no way in the world can a man growing wheat in his field, so he can feed it to his cattle mean the federal government should regulate all commerce in america in the Wickard v. Filburn case.

    Wickard v. Filburn, 317 U.S. 111 (1942), was a United States Supreme Court decision that recognized the power of the federal government to regulate economic activity.

    A farmer, Roscoe Filburn, was growing wheat for on-farm consumption in Ohio. The U.S. government had established limits on wheat production based on acreage owned by a farmer, in order to drive up wheat prices during the Great Depression, and Filburn was growing more than the limits permitted. Filburn was ordered to destroy[citation needed] his crops and pay a fine, even though he was producing the excess wheat for his own use and had no intention of selling it.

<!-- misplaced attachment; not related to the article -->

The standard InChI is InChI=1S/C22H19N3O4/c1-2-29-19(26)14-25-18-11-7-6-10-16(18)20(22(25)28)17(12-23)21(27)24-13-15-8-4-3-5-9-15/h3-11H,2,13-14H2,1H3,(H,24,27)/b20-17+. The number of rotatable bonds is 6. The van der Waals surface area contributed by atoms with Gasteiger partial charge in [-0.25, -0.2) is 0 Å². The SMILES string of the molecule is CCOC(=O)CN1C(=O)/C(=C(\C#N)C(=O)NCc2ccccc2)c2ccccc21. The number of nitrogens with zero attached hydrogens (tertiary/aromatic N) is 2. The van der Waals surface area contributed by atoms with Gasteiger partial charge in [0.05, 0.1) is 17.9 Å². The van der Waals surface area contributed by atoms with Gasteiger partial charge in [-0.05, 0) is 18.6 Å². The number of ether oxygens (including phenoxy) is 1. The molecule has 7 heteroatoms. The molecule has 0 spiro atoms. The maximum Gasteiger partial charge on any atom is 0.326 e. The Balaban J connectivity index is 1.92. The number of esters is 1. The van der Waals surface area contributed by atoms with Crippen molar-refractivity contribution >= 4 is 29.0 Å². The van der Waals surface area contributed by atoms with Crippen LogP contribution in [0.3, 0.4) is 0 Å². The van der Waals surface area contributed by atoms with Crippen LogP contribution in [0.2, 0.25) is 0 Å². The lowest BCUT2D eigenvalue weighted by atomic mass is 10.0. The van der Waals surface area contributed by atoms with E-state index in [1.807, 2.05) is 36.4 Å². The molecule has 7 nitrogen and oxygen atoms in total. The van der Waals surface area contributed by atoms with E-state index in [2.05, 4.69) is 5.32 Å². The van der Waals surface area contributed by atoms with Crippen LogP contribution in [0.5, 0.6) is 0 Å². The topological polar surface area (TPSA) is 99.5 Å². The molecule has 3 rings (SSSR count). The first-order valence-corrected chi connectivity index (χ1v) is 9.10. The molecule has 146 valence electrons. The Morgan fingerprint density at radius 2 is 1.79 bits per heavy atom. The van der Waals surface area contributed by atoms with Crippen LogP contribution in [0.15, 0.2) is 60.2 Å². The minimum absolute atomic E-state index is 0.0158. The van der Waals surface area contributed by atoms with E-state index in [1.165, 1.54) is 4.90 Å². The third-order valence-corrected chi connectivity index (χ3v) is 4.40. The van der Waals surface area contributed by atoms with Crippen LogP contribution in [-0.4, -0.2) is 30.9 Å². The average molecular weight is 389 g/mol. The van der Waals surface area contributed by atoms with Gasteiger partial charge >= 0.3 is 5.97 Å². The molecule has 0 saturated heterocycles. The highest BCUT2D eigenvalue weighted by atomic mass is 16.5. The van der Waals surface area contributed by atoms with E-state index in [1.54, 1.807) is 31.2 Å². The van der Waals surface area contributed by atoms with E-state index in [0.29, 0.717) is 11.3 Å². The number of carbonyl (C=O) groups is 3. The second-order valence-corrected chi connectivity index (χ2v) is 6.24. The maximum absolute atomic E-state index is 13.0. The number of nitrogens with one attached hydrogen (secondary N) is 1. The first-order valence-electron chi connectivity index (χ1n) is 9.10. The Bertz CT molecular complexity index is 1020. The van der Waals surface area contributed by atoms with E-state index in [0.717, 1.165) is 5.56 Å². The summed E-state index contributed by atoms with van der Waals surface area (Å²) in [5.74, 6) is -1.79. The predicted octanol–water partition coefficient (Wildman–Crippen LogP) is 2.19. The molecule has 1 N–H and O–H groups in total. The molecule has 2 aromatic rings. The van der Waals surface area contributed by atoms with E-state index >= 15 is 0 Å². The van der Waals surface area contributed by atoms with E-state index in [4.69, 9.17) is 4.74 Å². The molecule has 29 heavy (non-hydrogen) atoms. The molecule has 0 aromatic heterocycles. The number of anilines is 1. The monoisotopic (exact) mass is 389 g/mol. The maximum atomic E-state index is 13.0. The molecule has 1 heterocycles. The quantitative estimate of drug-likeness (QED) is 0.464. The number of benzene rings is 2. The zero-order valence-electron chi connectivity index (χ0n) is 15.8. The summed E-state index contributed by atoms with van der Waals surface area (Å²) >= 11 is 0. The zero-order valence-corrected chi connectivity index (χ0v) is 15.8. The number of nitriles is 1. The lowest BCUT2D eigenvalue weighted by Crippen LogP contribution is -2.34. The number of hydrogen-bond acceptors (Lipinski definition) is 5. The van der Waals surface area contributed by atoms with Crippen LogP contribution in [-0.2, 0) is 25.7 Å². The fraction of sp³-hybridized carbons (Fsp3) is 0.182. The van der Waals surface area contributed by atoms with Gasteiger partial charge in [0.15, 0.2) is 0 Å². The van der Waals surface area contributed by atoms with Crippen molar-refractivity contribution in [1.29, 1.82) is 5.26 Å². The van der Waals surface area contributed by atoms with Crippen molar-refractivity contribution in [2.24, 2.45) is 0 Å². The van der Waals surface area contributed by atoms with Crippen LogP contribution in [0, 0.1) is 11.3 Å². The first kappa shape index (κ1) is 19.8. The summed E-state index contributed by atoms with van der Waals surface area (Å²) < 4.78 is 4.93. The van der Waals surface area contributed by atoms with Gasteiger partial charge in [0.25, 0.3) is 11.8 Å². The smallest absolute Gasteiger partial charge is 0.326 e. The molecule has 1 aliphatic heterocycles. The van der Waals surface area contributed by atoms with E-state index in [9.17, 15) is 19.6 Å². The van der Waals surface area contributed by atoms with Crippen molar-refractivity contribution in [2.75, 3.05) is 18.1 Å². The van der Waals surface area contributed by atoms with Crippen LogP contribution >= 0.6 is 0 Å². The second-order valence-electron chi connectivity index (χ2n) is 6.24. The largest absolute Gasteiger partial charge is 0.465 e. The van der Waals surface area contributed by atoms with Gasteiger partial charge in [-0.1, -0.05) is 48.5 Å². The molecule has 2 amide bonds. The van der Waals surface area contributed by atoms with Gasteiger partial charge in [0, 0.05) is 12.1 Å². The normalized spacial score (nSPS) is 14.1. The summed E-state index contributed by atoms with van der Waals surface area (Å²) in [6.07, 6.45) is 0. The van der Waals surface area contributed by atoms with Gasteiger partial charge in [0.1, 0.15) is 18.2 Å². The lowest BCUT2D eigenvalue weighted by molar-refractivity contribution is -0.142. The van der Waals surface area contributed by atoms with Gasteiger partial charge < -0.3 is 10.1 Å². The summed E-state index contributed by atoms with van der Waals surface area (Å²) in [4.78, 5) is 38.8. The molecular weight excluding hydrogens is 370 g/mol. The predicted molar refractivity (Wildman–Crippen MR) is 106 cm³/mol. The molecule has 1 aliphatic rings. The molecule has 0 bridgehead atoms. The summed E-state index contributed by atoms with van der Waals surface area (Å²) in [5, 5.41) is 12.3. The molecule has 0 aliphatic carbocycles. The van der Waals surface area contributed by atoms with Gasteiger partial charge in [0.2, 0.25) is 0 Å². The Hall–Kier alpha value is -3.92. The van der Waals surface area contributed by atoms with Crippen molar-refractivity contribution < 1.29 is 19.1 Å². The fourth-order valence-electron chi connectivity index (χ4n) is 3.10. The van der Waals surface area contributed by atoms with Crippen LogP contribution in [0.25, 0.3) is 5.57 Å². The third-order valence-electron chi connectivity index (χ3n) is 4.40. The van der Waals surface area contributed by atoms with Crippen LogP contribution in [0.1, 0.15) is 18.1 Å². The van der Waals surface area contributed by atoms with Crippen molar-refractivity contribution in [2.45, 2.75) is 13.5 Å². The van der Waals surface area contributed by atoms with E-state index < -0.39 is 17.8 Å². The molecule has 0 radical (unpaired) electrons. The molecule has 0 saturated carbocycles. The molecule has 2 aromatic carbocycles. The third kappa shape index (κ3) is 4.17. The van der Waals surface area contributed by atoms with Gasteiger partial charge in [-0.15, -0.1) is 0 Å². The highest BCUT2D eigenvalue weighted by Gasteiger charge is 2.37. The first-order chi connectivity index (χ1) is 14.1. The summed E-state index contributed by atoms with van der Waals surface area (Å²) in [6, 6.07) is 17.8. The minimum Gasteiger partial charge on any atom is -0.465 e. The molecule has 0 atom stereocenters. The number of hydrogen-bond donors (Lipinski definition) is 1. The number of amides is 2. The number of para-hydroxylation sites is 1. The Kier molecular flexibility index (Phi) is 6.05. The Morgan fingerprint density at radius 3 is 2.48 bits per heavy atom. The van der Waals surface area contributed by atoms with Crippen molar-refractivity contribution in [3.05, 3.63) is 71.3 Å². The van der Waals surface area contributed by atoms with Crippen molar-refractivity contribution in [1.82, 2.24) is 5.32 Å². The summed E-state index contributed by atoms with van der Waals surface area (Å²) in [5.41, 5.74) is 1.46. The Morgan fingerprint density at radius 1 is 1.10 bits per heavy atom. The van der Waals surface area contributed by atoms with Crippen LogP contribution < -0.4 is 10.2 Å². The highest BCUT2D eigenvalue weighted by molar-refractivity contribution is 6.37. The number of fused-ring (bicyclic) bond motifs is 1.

The Supreme Court interpreted the United States Constitution's Commerce Clause under Article 1 Section 8, which permits the United States Congress "To regulate Commerce with foreign Nations, and among the several States, and with the Indian Tribes". The Court decided that Filburn's wheat growing activities reduced the amount of wheat he would buy for chicken feed on the open market, and because wheat was traded nationally, Filburn's production of more wheat than he was allotted was affecting interstate commerce. Thus, Filburn's production could be regulated by the federal government.
    If it was as clear as you believe, there would never have been any debate. The fact that there has and continues is evidence that you're likely wrong. It hubris fir a novice to think he knows all. The first step toward wisdom is to start with the fact you don't know.

    AUSTAN GOOLSBEE: I think the world vests too much power, certainly in the president, probably in Washington in general for its influence on the economy, because most all of the economy has nothing to do with the government.